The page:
Membertou fishing director says vandalism a result of ignorance, poor communication
MEMBERTOU, N.S. -- The director of fisheries for Membertou First Nation says a fire that destroyed a fishing vessel belonging to his community is the result of ignorance and miscommunication.
"We have significant damage of over $300,000 to this vessel, we had 100 traps that were cut that cost the band $10,000, and this is over 400 pounds of lobster," Hubert Nicholas said.
Nicolas says fishers were setting traps with what are called 'food social ceremonial' tags.
Their catches are provided to community members that cannot exercise that right and are not for commercial use.
"It's very frustrating," Nicholas said. "It's something I've reiterated to DFO several times. They need to do more to educate the wider community on what our rights are."
John Paul, the captain of the burned-out vessel, says he's still in shock and is worried about what could happen next.
"When we try to exercise our rights, this is what happens," Paul said."What's their next move? What are they going do? What are they going to do to me or my family? Are they in danger?"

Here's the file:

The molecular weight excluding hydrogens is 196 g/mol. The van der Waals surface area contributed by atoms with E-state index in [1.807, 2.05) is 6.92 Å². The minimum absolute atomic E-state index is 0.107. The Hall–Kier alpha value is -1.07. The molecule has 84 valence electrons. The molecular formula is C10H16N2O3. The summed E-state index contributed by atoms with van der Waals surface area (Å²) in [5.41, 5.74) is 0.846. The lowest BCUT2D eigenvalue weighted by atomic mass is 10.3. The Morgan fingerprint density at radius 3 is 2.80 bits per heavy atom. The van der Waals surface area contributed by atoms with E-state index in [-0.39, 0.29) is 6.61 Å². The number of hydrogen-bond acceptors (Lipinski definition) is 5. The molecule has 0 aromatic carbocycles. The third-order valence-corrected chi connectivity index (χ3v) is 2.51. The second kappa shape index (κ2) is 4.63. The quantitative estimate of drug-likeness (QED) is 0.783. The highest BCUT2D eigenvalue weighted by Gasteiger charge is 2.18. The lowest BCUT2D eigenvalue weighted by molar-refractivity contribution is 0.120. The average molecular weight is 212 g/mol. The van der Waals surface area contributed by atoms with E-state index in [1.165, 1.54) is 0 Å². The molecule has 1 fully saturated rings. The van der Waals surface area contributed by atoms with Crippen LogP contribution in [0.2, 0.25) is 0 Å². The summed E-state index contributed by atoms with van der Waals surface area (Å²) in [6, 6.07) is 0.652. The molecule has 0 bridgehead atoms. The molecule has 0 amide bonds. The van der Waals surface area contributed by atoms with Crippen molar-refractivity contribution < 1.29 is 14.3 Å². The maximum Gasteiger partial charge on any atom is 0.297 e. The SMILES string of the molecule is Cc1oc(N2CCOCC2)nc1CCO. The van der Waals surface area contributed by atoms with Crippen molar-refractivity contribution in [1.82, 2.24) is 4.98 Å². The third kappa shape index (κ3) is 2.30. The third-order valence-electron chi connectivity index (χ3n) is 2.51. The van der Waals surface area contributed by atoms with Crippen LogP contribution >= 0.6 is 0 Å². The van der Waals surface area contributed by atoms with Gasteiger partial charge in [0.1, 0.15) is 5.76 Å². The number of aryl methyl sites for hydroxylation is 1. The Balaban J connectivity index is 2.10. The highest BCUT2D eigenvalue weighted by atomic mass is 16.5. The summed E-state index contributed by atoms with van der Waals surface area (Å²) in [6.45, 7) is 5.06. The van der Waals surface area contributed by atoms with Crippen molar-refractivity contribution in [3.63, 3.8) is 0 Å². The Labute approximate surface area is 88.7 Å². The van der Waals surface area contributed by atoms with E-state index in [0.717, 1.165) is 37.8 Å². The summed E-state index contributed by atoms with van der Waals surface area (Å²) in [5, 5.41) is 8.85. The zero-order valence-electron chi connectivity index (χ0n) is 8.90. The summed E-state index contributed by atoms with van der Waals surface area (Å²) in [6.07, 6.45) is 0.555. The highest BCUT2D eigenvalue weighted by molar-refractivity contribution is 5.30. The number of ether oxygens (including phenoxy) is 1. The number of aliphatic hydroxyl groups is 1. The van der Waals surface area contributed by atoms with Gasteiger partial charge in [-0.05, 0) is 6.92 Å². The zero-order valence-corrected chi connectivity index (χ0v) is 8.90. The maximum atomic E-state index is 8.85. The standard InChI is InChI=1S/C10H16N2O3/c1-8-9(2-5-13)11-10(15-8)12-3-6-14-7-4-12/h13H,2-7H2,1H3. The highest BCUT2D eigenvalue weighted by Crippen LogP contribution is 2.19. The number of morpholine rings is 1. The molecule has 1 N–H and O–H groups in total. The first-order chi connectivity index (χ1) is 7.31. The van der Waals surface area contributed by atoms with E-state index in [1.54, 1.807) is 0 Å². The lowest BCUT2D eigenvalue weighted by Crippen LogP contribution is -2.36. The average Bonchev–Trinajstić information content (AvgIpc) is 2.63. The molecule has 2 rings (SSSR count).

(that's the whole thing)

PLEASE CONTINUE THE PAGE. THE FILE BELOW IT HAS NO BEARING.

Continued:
Cape Breton Regional Police are not yet saying what started the fire, but say they're working with the fire marshal's office to try and determine a cause.
"Just get to the bottom of it," Paul said. "I just hope the guys that did it get caught and get prosecuted to the fullest extent of the law."
For now, Paul says he's working on getting a new boat and will be setting more traps in the coming weeks.
"What we've always said is we will always keep fishing," Nicholas said. "This was a food fishery, so we will keep fishing under food fishery and keep supplying food to the community until we've given enough to the community, then we will stop."